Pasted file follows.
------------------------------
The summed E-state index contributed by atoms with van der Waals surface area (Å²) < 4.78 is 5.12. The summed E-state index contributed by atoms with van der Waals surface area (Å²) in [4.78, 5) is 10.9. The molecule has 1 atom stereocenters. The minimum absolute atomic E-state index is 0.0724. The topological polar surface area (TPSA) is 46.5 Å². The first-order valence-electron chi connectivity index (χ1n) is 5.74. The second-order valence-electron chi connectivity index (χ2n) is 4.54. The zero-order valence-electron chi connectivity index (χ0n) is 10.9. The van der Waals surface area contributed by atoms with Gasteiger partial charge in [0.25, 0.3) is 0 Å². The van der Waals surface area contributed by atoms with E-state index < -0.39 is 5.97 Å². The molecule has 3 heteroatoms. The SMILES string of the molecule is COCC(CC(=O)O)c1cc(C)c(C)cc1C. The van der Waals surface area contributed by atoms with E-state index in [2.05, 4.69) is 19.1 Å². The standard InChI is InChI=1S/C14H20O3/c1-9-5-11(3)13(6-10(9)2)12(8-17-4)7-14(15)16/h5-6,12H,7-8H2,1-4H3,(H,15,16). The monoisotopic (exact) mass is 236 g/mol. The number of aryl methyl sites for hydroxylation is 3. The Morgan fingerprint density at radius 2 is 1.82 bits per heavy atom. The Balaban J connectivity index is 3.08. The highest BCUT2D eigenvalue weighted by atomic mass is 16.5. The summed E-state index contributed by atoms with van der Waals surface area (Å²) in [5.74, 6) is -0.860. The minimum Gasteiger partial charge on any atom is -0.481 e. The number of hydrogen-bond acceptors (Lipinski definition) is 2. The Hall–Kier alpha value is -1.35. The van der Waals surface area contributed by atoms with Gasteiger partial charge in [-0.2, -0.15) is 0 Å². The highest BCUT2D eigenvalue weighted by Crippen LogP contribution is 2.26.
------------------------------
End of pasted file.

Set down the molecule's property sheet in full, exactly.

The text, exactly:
The summed E-state index contributed by atoms with van der Waals surface area (Å²) < 4.78 is 5.12. The summed E-state index contributed by atoms with van der Waals surface area (Å²) in [4.78, 5) is 10.9. The molecule has 1 atom stereocenters. The minimum absolute atomic E-state index is 0.0724. The topological polar surface area (TPSA) is 46.5 Å². The first-order valence-electron chi connectivity index (χ1n) is 5.74. The second-order valence-electron chi connectivity index (χ2n) is 4.54. The zero-order valence-electron chi connectivity index (χ0n) is 10.9. The van der Waals surface area contributed by atoms with Gasteiger partial charge in [0.25, 0.3) is 0 Å². The van der Waals surface area contributed by atoms with E-state index < -0.39 is 5.97 Å². The molecule has 3 heteroatoms. The SMILES string of the molecule is COCC(CC(=O)O)c1cc(C)c(C)cc1C. The van der Waals surface area contributed by atoms with E-state index in [2.05, 4.69) is 19.1 Å². The standard InChI is InChI=1S/C14H20O3/c1-9-5-11(3)13(6-10(9)2)12(8-17-4)7-14(15)16/h5-6,12H,7-8H2,1-4H3,(H,15,16). The monoisotopic (exact) mass is 236 g/mol. The number of aryl methyl sites for hydroxylation is 3. The Morgan fingerprint density at radius 2 is 1.82 bits per heavy atom. The Balaban J connectivity index is 3.08. The highest BCUT2D eigenvalue weighted by atomic mass is 16.5. The summed E-state index contributed by atoms with van der Waals surface area (Å²) in [5.74, 6) is -0.860. The minimum Gasteiger partial charge on any atom is -0.481 e. The number of hydrogen-bond acceptors (Lipinski definition) is 2. The Hall–Kier alpha value is -1.35. The van der Waals surface area contributed by atoms with Gasteiger partial charge in [-0.2, -0.15) is 0 Å². The highest BCUT2D eigenvalue weighted by Crippen LogP contribution is 2.26.